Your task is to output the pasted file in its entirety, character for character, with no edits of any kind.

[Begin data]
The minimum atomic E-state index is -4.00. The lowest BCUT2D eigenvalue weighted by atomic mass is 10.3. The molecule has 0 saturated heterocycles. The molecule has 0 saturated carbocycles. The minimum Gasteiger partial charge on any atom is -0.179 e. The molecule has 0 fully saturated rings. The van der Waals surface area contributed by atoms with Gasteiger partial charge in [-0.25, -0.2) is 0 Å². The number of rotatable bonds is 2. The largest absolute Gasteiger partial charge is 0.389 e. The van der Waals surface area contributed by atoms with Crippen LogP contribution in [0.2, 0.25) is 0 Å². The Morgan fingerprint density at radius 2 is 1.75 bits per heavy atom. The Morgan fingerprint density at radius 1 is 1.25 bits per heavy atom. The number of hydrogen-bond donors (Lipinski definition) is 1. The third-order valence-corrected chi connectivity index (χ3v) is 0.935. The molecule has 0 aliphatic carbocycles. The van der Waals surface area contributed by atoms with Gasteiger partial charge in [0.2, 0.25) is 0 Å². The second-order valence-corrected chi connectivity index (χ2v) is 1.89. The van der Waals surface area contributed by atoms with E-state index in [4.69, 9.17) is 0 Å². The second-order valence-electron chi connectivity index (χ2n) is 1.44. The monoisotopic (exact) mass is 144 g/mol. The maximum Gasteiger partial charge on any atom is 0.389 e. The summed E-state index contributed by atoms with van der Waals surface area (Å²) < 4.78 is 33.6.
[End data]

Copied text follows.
The minimum atomic E-state index is -4.00. The lowest BCUT2D eigenvalue weighted by atomic mass is 10.3. The molecule has 0 saturated heterocycles. The molecule has 0 saturated carbocycles. The minimum Gasteiger partial charge on any atom is -0.179 e. The molecule has 0 fully saturated rings. The van der Waals surface area contributed by atoms with Gasteiger partial charge in [-0.25, -0.2) is 0 Å². The number of rotatable bonds is 2. The largest absolute Gasteiger partial charge is 0.389 e. The van der Waals surface area contributed by atoms with Crippen LogP contribution in [0.2, 0.25) is 0 Å². The Morgan fingerprint density at radius 2 is 1.75 bits per heavy atom. The Morgan fingerprint density at radius 1 is 1.25 bits per heavy atom. The number of hydrogen-bond donors (Lipinski definition) is 1. The third-order valence-corrected chi connectivity index (χ3v) is 0.935. The molecule has 0 aliphatic carbocycles. The van der Waals surface area contributed by atoms with Gasteiger partial charge in [0.2, 0.25) is 0 Å². The second-order valence-corrected chi connectivity index (χ2v) is 1.89. The van der Waals surface area contributed by atoms with E-state index in [4.69, 9.17) is 0 Å². The second-order valence-electron chi connectivity index (χ2n) is 1.44. The monoisotopic (exact) mass is 144 g/mol. The maximum Gasteiger partial charge on any atom is 0.389 e. The summed E-state index contributed by atoms with van der Waals surface area (Å²) < 4.78 is 33.6.